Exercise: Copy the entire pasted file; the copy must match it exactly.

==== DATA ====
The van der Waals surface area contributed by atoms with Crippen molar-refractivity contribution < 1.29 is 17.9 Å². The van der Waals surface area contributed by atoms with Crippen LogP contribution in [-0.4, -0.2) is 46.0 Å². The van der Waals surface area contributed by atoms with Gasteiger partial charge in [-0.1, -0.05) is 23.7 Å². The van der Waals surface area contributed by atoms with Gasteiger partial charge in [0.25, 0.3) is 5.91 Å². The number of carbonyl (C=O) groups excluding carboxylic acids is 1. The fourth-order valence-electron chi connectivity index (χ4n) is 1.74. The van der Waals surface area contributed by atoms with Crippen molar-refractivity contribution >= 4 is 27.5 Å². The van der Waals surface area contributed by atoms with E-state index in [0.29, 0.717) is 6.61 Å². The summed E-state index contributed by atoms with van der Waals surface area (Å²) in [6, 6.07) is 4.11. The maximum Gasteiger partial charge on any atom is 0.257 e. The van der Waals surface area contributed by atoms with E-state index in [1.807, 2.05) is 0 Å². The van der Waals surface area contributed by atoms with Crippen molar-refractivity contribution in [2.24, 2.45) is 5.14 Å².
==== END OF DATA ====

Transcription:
The van der Waals surface area contributed by atoms with Crippen molar-refractivity contribution < 1.29 is 17.9 Å². The van der Waals surface area contributed by atoms with Crippen LogP contribution in [-0.4, -0.2) is 46.0 Å². The van der Waals surface area contributed by atoms with Gasteiger partial charge in [-0.1, -0.05) is 23.7 Å². The van der Waals surface area contributed by atoms with Gasteiger partial charge in [0.25, 0.3) is 5.91 Å². The number of carbonyl (C=O) groups excluding carboxylic acids is 1. The fourth-order valence-electron chi connectivity index (χ4n) is 1.74. The van der Waals surface area contributed by atoms with Crippen molar-refractivity contribution >= 4 is 27.5 Å². The van der Waals surface area contributed by atoms with E-state index in [0.29, 0.717) is 6.61 Å². The summed E-state index contributed by atoms with van der Waals surface area (Å²) in [6, 6.07) is 4.11. The maximum Gasteiger partial charge on any atom is 0.257 e. The van der Waals surface area contributed by atoms with E-state index in [1.807, 2.05) is 0 Å². The van der Waals surface area contributed by atoms with Crippen molar-refractivity contribution in [2.24, 2.45) is 5.14 Å².